Face to Face

One of VISTE’s Board Members recently reflected on delivering groceries to VISTE’s homebound clients  …

Face to Face: The Gift of Gratefulness

 

In this fast-paced world in which we live, with much of life being lived online, sometimes we miss real opportunities to make a face to face difference in someone else’s life.  

 

Oftentimes, we are so busy, too busy in fact, to see firsthand the plight of others in real need.  People who are frail and elderly.  People who are alone and lonely.  

 

For many years, I have sat comfortably in a meeting room, at VISTEBall, or in my home; writing a check or writing an article about the work that others do in the trenches with VISTE clients.  Today I had the opportunity to go out and meet those clients face to face.  I entered the trenches, and it was a game changer.

 

They move slowly, our VISTE clients. Sometimes on walkers, other times in slippers. You find yourself adjusting to their pace, and suddenly you aren’t racing any longer. You are talking to them about how grateful they are to get a can of soup, jar of peanut butter, or a single roll of toilet paper.   

 

Bearing a cardboard box with simple, basic commodities, the clients look at you like you are Santa or at the very least, one of his elves. You are the recipient of their gratitude which is worth its weight in gold and extremely humbling. 

 

They hobble to the door and tell you to have a blessed day because, as one client said, “I tell my friends that if I can just stand, the day is blessed.”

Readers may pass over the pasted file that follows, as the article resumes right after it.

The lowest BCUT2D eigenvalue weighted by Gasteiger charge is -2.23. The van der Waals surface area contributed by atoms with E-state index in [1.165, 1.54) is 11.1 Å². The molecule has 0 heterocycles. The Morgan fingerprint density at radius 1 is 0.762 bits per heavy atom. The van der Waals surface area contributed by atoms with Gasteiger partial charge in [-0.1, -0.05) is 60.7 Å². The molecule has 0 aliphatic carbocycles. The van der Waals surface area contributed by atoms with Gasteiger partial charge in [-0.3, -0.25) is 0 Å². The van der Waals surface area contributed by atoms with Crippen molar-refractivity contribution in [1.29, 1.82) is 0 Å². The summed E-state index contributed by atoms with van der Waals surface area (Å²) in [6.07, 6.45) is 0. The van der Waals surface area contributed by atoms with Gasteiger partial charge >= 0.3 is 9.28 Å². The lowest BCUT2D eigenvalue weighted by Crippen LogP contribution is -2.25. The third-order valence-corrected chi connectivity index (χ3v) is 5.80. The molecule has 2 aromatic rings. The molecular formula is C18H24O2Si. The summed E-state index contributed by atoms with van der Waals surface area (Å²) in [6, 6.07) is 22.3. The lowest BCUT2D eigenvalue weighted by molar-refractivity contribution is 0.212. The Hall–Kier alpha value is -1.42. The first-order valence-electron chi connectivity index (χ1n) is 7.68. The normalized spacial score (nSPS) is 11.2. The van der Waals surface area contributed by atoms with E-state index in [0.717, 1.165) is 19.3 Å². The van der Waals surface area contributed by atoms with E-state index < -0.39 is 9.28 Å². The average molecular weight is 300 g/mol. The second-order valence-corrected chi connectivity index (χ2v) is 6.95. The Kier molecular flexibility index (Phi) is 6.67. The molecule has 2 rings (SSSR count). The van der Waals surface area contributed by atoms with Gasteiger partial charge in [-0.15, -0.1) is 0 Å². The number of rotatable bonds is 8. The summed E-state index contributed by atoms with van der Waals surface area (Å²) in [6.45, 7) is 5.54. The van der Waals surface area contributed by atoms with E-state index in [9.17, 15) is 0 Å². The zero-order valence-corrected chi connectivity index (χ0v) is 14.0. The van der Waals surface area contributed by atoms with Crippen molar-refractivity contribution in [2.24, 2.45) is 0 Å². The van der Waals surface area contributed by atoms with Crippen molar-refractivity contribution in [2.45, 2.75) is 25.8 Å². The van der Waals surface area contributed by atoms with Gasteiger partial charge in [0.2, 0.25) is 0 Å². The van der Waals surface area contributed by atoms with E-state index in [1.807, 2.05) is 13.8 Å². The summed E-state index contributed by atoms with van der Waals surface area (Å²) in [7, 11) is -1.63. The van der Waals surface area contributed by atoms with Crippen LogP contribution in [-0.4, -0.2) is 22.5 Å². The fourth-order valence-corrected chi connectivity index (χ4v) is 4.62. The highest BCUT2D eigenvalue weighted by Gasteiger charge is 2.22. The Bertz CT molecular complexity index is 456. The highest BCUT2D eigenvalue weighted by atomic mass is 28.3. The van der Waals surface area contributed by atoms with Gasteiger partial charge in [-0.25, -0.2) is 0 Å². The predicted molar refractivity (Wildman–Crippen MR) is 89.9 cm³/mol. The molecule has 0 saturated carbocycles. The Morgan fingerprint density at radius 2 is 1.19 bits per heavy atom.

And they smile great big smiles that melt your heart. And they never forget to say, “Thank you!” And what’s more, they mean it.

 

You have left them a thirty pound box of food. They have left you with a far more valuable gift, the gift of remembering to be grateful for the everyday blessings we take for granted in our plenty and our busyness.  

 

So, the next time we find ourselves in traffic, instead of honking or rendering an indelicate salute, we need to  be thankful we have a car, that we can afford the gas to fill the tank, and that we are not dependent on the kindness of strangers to take us to the store or a doctor’s appointment.  

 

The VISTE clients to whom we deliver food or whom we ferry to such appointments are certainly grateful for that car, and especially for the car’s driver. 

 

The next time we find ourselves irked that our restaurant meal isn’t perfect or that the sales clerk is annoyingly slow or inept, remember that our VISTE clients are grateful for a simple jar of peanut butter or even a trip to Publix where they can just talk to someone besides the four walls surrounding them. 

 

Instead, we need to let our clients help set our pace to a manageable level. They can show us what real resilience and dignity are all about.  And true gratefulness.  Many of them are aristocrats of the soul; they may not have much in the way of material things, but they are rich in the things that count.  We can learn much from them. 

 

So the next time VISTE calls with the need for drivers, please do not hesitate to help. If you race one place, let it be there to help these seniors.  I promise, you will not regret it.  You will gain more than you will ever hope to give.